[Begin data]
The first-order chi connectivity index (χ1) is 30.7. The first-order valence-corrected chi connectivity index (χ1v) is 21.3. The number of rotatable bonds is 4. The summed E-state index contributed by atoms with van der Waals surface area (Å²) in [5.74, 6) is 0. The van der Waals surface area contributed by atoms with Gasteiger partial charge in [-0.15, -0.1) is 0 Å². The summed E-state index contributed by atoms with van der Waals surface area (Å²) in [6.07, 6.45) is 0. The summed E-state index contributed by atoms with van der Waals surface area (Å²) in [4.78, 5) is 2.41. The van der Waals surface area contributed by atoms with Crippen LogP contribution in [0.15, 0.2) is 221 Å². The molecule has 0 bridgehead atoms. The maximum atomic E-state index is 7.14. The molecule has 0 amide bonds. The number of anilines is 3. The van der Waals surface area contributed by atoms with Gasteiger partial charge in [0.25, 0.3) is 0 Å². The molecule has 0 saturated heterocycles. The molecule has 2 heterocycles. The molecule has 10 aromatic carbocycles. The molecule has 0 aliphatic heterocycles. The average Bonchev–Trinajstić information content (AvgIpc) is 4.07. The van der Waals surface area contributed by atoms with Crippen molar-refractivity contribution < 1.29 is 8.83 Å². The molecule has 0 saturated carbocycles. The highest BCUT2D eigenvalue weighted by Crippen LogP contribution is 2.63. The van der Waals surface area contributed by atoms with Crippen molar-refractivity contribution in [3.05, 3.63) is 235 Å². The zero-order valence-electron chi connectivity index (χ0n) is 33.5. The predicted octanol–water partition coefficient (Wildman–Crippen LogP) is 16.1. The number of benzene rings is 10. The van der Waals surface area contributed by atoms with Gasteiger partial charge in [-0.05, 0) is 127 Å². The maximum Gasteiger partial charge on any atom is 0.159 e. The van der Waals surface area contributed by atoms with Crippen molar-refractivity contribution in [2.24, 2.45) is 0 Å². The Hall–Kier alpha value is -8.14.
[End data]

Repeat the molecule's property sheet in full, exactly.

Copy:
The first-order chi connectivity index (χ1) is 30.7. The first-order valence-corrected chi connectivity index (χ1v) is 21.3. The number of rotatable bonds is 4. The summed E-state index contributed by atoms with van der Waals surface area (Å²) in [5.74, 6) is 0. The van der Waals surface area contributed by atoms with Gasteiger partial charge in [-0.15, -0.1) is 0 Å². The summed E-state index contributed by atoms with van der Waals surface area (Å²) in [6.07, 6.45) is 0. The summed E-state index contributed by atoms with van der Waals surface area (Å²) in [4.78, 5) is 2.41. The van der Waals surface area contributed by atoms with Crippen LogP contribution in [0.15, 0.2) is 221 Å². The molecule has 0 bridgehead atoms. The maximum atomic E-state index is 7.14. The molecule has 0 amide bonds. The number of anilines is 3. The van der Waals surface area contributed by atoms with Gasteiger partial charge in [0.25, 0.3) is 0 Å². The molecule has 0 saturated heterocycles. The molecule has 2 heterocycles. The molecule has 10 aromatic carbocycles. The molecule has 0 aliphatic heterocycles. The average Bonchev–Trinajstić information content (AvgIpc) is 4.07. The van der Waals surface area contributed by atoms with Crippen molar-refractivity contribution < 1.29 is 8.83 Å². The molecule has 0 saturated carbocycles. The highest BCUT2D eigenvalue weighted by Crippen LogP contribution is 2.63. The van der Waals surface area contributed by atoms with Crippen molar-refractivity contribution in [3.05, 3.63) is 235 Å². The zero-order valence-electron chi connectivity index (χ0n) is 33.5. The predicted octanol–water partition coefficient (Wildman–Crippen LogP) is 16.1. The number of benzene rings is 10. The van der Waals surface area contributed by atoms with Gasteiger partial charge in [-0.05, 0) is 127 Å². The maximum Gasteiger partial charge on any atom is 0.159 e. The van der Waals surface area contributed by atoms with Crippen molar-refractivity contribution in [2.24, 2.45) is 0 Å². The Hall–Kier alpha value is -8.14.